Stone floors are an elegant and classy choice for any location—natural, beautiful, and always stylish. The cool, hard surface of stone has long made it the go-to choice in warm climates.

Long lasting and relatively easy to maintain, choosing stone also offers a natural way to cut down on dust or allergens.  Stone flooring also works perfectly with underfloor heating.

Stone flooring comes in a variety of price levels to suit most any home flooring budget.

  • Granite: The hardest and densest construction-grade stone material, granite can be polished smooth, honed flat, or left in a naturally gauged state.
  • Slate: A rustic classic available in wide range of irregular shapes, slate is usually found in dark gray, soft red, and medium green. Almost as hard as granite, slate is resistant to cracks and breaks. However, it is prone to some chipping on the edges. Naturally porous, like all stones, slate should be chemically sealed after installation, with periodic reapplication recommended for best effect.
  • Limestone: Limestone offers moderate density and strength and is porous (must be sealed). It tends to weather well, taking on an aged, antique look over time, reminiscent of classical stone structures.
  • Sandstone: An extremely porous material, sandstone needs to be treated with multiple applications of a quality penetrating sealer and a surface sealer on a regular basis. Sandstone is generally not recommended for humid or wet environments.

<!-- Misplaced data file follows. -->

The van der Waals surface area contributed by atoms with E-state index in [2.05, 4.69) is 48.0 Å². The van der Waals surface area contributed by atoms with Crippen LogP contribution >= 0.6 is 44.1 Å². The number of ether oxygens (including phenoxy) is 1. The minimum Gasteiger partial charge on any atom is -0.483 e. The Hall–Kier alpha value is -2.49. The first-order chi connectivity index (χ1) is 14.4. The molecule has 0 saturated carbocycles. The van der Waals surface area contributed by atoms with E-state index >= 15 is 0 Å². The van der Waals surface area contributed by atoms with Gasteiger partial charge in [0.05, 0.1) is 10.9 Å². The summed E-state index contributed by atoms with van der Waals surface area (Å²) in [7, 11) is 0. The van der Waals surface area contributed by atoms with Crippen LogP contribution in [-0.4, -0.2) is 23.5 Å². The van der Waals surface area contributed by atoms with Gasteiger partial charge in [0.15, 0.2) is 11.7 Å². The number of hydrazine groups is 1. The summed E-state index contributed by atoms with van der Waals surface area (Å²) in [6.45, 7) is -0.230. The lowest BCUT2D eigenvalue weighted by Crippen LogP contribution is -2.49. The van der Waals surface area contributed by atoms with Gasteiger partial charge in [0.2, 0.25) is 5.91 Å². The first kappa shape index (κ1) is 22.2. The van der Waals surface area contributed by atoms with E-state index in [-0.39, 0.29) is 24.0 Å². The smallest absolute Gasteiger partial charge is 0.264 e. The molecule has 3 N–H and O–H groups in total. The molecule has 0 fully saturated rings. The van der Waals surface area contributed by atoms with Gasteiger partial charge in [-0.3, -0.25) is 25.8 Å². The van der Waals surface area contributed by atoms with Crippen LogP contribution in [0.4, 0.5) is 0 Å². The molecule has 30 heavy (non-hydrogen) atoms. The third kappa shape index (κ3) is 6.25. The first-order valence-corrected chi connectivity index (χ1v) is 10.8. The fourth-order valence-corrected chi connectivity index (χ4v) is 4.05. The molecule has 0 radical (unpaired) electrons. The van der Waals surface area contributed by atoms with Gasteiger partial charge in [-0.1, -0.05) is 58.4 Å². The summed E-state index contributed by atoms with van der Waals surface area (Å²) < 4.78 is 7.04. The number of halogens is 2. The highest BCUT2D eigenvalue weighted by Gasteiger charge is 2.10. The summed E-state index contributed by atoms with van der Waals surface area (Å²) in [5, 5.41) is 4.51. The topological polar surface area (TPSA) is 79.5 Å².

• Engineered Stone: This type of flooring is engineered with a high percentage of natural stone (e.g., limestone) combined with other resilient materials, making it an alternative to natural stone, porcelain or ceramic tile. It combines the character and longevity of those materials, but it’s warmer and softer under-foot.
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Talk to ACS About Your Stone Floors

As you narrow down the look and feel of your stone floor, talk to ACS. Preparation is critical for getting a stone floor installed correctly. Having a proper substrate (the surface on which the stone tile will be laid) is critical.

Because stone can be thicker than other flooring surfaces, you may need to install a transition strip between your new stone floor and adjacent areas.

Finally, we will also want to discuss sealing—today’s advanced sealers fill the spaces between the crystals and minerals in stone tiles (rather than just covering the surface) to make the stone more resistant to water and stains.  Stone floors in low-traffic areas and nonporous stone, such as granite, may not need to be sealed.

At ACS, we love working with stone. We thrive on the challenges that stone installation involves and the beauty of a perfectly installed stone floor.
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Preparing for Your Installation

To get ready for your new floor, you will need to take some steps before the installers arrive. Download our Preparing for Your New Floor Checklist.